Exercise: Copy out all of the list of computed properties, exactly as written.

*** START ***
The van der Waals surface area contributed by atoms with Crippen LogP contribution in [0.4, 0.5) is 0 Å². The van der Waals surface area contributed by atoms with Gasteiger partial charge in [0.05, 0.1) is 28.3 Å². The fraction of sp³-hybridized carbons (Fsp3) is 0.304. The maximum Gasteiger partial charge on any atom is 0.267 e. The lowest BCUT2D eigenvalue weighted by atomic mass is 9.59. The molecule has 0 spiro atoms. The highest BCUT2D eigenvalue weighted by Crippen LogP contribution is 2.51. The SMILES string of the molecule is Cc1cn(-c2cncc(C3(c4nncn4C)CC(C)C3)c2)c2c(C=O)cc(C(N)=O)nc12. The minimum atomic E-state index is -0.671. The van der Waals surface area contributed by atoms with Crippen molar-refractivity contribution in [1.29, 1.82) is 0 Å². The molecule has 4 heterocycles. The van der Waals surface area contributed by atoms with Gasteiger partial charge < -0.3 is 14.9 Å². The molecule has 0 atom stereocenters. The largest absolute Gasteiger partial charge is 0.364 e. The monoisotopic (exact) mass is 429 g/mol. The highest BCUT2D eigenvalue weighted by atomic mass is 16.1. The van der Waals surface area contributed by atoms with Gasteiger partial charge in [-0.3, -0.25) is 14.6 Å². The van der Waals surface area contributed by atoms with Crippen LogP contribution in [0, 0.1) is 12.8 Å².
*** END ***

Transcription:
The van der Waals surface area contributed by atoms with Crippen LogP contribution in [0.4, 0.5) is 0 Å². The van der Waals surface area contributed by atoms with Gasteiger partial charge in [0.05, 0.1) is 28.3 Å². The fraction of sp³-hybridized carbons (Fsp3) is 0.304. The maximum Gasteiger partial charge on any atom is 0.267 e. The lowest BCUT2D eigenvalue weighted by atomic mass is 9.59. The molecule has 0 spiro atoms. The highest BCUT2D eigenvalue weighted by Crippen LogP contribution is 2.51. The SMILES string of the molecule is Cc1cn(-c2cncc(C3(c4nncn4C)CC(C)C3)c2)c2c(C=O)cc(C(N)=O)nc12. The minimum atomic E-state index is -0.671. The van der Waals surface area contributed by atoms with Crippen molar-refractivity contribution in [1.29, 1.82) is 0 Å². The molecule has 4 heterocycles. The van der Waals surface area contributed by atoms with Gasteiger partial charge < -0.3 is 14.9 Å². The molecule has 0 atom stereocenters. The largest absolute Gasteiger partial charge is 0.364 e. The monoisotopic (exact) mass is 429 g/mol. The highest BCUT2D eigenvalue weighted by atomic mass is 16.1. The van der Waals surface area contributed by atoms with Gasteiger partial charge in [-0.3, -0.25) is 14.6 Å². The van der Waals surface area contributed by atoms with Crippen LogP contribution in [0, 0.1) is 12.8 Å².